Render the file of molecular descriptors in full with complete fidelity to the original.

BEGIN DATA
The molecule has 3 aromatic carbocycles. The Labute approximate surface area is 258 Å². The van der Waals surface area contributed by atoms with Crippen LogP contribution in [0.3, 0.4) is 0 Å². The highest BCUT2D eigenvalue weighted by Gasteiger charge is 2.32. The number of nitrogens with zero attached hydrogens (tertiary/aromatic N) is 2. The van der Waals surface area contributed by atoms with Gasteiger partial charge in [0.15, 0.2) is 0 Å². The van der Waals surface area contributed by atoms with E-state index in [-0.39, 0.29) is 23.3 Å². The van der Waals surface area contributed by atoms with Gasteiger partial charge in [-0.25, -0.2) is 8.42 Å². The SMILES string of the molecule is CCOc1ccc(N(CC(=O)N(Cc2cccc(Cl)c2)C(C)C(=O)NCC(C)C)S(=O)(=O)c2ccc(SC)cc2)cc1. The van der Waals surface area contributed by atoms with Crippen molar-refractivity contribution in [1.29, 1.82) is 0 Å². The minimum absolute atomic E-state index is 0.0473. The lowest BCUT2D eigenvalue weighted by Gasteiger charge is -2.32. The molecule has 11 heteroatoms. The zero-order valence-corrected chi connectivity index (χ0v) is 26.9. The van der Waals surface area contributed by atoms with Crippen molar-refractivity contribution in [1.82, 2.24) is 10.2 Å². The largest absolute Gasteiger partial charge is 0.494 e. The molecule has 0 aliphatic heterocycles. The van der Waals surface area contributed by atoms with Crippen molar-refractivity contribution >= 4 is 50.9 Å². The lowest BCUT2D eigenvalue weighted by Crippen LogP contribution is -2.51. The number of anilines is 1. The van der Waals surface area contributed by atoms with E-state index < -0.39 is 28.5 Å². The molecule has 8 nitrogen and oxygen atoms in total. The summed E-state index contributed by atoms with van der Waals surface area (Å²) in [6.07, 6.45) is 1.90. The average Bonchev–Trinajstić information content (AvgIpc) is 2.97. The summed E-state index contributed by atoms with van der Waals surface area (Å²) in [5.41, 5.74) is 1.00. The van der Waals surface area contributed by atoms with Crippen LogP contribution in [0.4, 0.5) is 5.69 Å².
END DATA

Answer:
The molecule has 3 aromatic carbocycles. The Labute approximate surface area is 258 Å². The van der Waals surface area contributed by atoms with Crippen LogP contribution in [0.3, 0.4) is 0 Å². The highest BCUT2D eigenvalue weighted by Gasteiger charge is 2.32. The number of nitrogens with zero attached hydrogens (tertiary/aromatic N) is 2. The van der Waals surface area contributed by atoms with Gasteiger partial charge in [0.15, 0.2) is 0 Å². The van der Waals surface area contributed by atoms with E-state index in [-0.39, 0.29) is 23.3 Å². The van der Waals surface area contributed by atoms with Gasteiger partial charge in [-0.25, -0.2) is 8.42 Å². The SMILES string of the molecule is CCOc1ccc(N(CC(=O)N(Cc2cccc(Cl)c2)C(C)C(=O)NCC(C)C)S(=O)(=O)c2ccc(SC)cc2)cc1. The van der Waals surface area contributed by atoms with Crippen molar-refractivity contribution in [1.29, 1.82) is 0 Å². The minimum absolute atomic E-state index is 0.0473. The lowest BCUT2D eigenvalue weighted by Gasteiger charge is -2.32. The molecule has 11 heteroatoms. The zero-order valence-corrected chi connectivity index (χ0v) is 26.9. The van der Waals surface area contributed by atoms with Crippen molar-refractivity contribution in [1.82, 2.24) is 10.2 Å². The largest absolute Gasteiger partial charge is 0.494 e. The molecule has 0 aliphatic heterocycles. The van der Waals surface area contributed by atoms with Crippen molar-refractivity contribution >= 4 is 50.9 Å². The lowest BCUT2D eigenvalue weighted by Crippen LogP contribution is -2.51. The number of anilines is 1. The van der Waals surface area contributed by atoms with E-state index < -0.39 is 28.5 Å². The molecule has 8 nitrogen and oxygen atoms in total. The summed E-state index contributed by atoms with van der Waals surface area (Å²) in [6.07, 6.45) is 1.90. The average Bonchev–Trinajstić information content (AvgIpc) is 2.97. The summed E-state index contributed by atoms with van der Waals surface area (Å²) in [5.41, 5.74) is 1.00. The van der Waals surface area contributed by atoms with Crippen LogP contribution in [0.4, 0.5) is 5.69 Å².